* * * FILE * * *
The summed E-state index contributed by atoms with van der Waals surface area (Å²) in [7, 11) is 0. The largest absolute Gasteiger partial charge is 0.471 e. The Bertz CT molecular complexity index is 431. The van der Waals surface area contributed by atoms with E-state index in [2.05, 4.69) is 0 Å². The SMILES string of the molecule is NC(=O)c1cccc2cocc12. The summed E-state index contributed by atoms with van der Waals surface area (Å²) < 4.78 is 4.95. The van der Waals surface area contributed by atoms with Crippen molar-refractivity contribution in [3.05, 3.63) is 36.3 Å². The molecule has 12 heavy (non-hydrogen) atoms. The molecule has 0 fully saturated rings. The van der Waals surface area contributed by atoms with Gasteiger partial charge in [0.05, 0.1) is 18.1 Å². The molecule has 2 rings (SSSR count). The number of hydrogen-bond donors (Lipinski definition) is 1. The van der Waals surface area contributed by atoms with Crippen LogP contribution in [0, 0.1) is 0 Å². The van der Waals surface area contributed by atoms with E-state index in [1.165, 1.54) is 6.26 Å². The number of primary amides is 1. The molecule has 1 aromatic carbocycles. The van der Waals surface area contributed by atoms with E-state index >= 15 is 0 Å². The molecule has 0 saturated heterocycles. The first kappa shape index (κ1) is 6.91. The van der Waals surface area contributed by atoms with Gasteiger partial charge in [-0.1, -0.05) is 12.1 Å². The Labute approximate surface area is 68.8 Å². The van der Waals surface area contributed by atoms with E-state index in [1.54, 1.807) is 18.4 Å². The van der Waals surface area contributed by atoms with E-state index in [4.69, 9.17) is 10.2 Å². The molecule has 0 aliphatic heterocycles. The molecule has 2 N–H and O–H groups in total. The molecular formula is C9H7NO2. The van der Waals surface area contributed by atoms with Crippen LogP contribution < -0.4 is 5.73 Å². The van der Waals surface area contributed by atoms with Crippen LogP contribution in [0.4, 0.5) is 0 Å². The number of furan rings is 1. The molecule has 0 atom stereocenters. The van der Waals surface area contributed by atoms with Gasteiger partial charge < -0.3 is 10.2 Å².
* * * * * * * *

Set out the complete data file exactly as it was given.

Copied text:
The summed E-state index contributed by atoms with van der Waals surface area (Å²) in [7, 11) is 0. The largest absolute Gasteiger partial charge is 0.471 e. The Bertz CT molecular complexity index is 431. The van der Waals surface area contributed by atoms with E-state index in [2.05, 4.69) is 0 Å². The SMILES string of the molecule is NC(=O)c1cccc2cocc12. The summed E-state index contributed by atoms with van der Waals surface area (Å²) < 4.78 is 4.95. The van der Waals surface area contributed by atoms with Crippen molar-refractivity contribution in [3.05, 3.63) is 36.3 Å². The molecule has 12 heavy (non-hydrogen) atoms. The molecule has 0 fully saturated rings. The van der Waals surface area contributed by atoms with Gasteiger partial charge in [0.05, 0.1) is 18.1 Å². The molecule has 2 rings (SSSR count). The number of hydrogen-bond donors (Lipinski definition) is 1. The van der Waals surface area contributed by atoms with Crippen LogP contribution in [0, 0.1) is 0 Å². The van der Waals surface area contributed by atoms with E-state index in [1.165, 1.54) is 6.26 Å². The number of primary amides is 1. The molecule has 1 aromatic carbocycles. The van der Waals surface area contributed by atoms with E-state index >= 15 is 0 Å². The molecule has 0 saturated heterocycles. The first kappa shape index (κ1) is 6.91. The van der Waals surface area contributed by atoms with Gasteiger partial charge in [-0.1, -0.05) is 12.1 Å². The Labute approximate surface area is 68.8 Å². The van der Waals surface area contributed by atoms with E-state index in [1.54, 1.807) is 18.4 Å². The van der Waals surface area contributed by atoms with E-state index in [4.69, 9.17) is 10.2 Å². The molecule has 0 aliphatic heterocycles. The molecule has 2 N–H and O–H groups in total. The molecular formula is C9H7NO2. The van der Waals surface area contributed by atoms with Crippen LogP contribution < -0.4 is 5.73 Å². The van der Waals surface area contributed by atoms with Crippen LogP contribution in [0.4, 0.5) is 0 Å². The number of furan rings is 1. The molecule has 0 atom stereocenters. The van der Waals surface area contributed by atoms with Gasteiger partial charge < -0.3 is 10.2 Å².